US reports more than 1M daily COVID-19 cases amid omicron wave

The record total may be due, in part, to delayed reporting from over the New Year's holiday.

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Cars waiting in line for a COVID-19 test in California

A health care worker talks with people waiting in line for a COVID-19 test in California on Monday.

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The US reported more than 1 million new COVID-19 cases on Monday, a single-day record as the omicron variant surges. A total of 1,082,549 cases were reported on Jan. 3, according to data compiled by Johns Hopkins University

The record tally may be due in part to states working through a backlog of cases as reporting was paused in many places over the holiday weekend, according to The Wall Street Journal. Still, the seven-day average of daily new cases in the US hit 480,273 on Jan. 3, according to Johns Hopkins data. 

While COVID-19 cases have hit unprecedented numbers in many parts of the country, hospitalization and death rates have stayed "comparatively low," CDC Director Dr. Rochelle Walensky said last week during a White House briefing. 

On Tuesday, President Joe Biden addressed rising COVID-19 cases and again urged Americans to get vaccinated and get booster shots. "We have the tools to protect people from severe illness due to omicron -- if people choose to use the tools," Biden said ahead of a briefing by the White House COVID-19 team.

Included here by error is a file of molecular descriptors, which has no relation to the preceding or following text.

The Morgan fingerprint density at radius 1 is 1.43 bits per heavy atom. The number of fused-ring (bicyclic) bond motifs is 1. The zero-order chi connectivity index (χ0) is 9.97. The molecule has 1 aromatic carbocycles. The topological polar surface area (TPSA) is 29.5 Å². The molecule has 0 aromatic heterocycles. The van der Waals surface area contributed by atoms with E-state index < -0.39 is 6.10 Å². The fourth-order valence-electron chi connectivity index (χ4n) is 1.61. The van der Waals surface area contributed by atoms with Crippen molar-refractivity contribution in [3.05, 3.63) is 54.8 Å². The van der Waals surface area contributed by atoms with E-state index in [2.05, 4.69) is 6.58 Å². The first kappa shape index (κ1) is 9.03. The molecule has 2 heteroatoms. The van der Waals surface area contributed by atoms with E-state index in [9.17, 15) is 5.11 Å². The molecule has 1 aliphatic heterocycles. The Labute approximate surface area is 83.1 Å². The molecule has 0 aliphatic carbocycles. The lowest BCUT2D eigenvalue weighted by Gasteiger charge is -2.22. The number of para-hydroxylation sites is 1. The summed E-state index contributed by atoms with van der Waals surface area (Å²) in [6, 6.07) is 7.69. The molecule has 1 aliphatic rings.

Last month, the president outlined new measures aimed at fighting the COVID-19 pandemic as the US faces rising cases propelled by the omicron variant. Some available research suggests omicron may lead to less severe illness, though officials say it still could make a large number of people sick at once, which would overwhelm health care systems. 

The COVID-19 vaccines authorized in the US have proven to be highly effective in preventing hospitalization and death, with people who are unvaccinated being over 10 times more likely to be hospitalized if infected. As of Dec. 30, more than 200 million people in the US have been fully vaccinated, according to the Centers for Disease Control and Prevention.